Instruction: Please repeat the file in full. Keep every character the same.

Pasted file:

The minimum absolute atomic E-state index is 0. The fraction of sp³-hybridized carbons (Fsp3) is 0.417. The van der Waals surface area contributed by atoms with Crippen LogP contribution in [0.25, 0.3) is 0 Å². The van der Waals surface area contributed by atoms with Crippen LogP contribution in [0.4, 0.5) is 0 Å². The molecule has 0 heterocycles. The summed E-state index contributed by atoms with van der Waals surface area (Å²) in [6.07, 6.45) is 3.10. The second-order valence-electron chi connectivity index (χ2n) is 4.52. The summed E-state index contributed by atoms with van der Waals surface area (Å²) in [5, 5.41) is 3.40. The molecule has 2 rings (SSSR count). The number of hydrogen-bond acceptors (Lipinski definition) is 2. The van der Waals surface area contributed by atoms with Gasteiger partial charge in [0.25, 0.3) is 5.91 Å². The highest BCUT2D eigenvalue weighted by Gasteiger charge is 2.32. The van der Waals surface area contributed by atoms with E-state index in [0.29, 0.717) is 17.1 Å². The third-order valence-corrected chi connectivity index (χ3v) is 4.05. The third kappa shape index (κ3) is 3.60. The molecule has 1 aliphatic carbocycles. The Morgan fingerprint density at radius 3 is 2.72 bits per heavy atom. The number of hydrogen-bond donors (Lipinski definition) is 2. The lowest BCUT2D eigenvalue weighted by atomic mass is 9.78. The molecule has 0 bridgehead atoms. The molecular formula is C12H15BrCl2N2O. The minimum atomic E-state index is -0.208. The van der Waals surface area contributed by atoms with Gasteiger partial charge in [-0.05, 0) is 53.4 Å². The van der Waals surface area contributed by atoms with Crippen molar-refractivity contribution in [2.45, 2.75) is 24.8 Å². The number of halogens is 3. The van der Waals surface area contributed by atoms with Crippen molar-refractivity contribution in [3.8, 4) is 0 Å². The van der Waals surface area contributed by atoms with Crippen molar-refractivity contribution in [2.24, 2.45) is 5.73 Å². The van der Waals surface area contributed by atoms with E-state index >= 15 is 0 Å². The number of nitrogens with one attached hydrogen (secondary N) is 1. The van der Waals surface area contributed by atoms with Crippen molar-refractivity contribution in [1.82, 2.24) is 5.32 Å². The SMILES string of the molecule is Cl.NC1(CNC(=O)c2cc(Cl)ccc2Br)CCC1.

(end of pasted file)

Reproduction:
The minimum absolute atomic E-state index is 0. The fraction of sp³-hybridized carbons (Fsp3) is 0.417. The van der Waals surface area contributed by atoms with Crippen LogP contribution in [0.25, 0.3) is 0 Å². The van der Waals surface area contributed by atoms with Crippen LogP contribution in [0.4, 0.5) is 0 Å². The molecule has 0 heterocycles. The summed E-state index contributed by atoms with van der Waals surface area (Å²) in [6.07, 6.45) is 3.10. The second-order valence-electron chi connectivity index (χ2n) is 4.52. The summed E-state index contributed by atoms with van der Waals surface area (Å²) in [5, 5.41) is 3.40. The molecule has 2 rings (SSSR count). The number of hydrogen-bond acceptors (Lipinski definition) is 2. The van der Waals surface area contributed by atoms with Gasteiger partial charge in [0.25, 0.3) is 5.91 Å². The highest BCUT2D eigenvalue weighted by Gasteiger charge is 2.32. The van der Waals surface area contributed by atoms with E-state index in [0.29, 0.717) is 17.1 Å². The third-order valence-corrected chi connectivity index (χ3v) is 4.05. The third kappa shape index (κ3) is 3.60. The molecule has 1 aliphatic carbocycles. The Morgan fingerprint density at radius 3 is 2.72 bits per heavy atom. The number of hydrogen-bond donors (Lipinski definition) is 2. The lowest BCUT2D eigenvalue weighted by atomic mass is 9.78. The molecule has 0 bridgehead atoms. The molecular formula is C12H15BrCl2N2O. The minimum atomic E-state index is -0.208. The van der Waals surface area contributed by atoms with Gasteiger partial charge in [-0.05, 0) is 53.4 Å². The van der Waals surface area contributed by atoms with Crippen molar-refractivity contribution in [2.45, 2.75) is 24.8 Å². The number of halogens is 3. The van der Waals surface area contributed by atoms with Crippen molar-refractivity contribution in [3.8, 4) is 0 Å². The van der Waals surface area contributed by atoms with Crippen molar-refractivity contribution in [2.24, 2.45) is 5.73 Å². The van der Waals surface area contributed by atoms with E-state index >= 15 is 0 Å². The number of nitrogens with one attached hydrogen (secondary N) is 1. The van der Waals surface area contributed by atoms with Crippen molar-refractivity contribution in [1.82, 2.24) is 5.32 Å². The SMILES string of the molecule is Cl.NC1(CNC(=O)c2cc(Cl)ccc2Br)CCC1.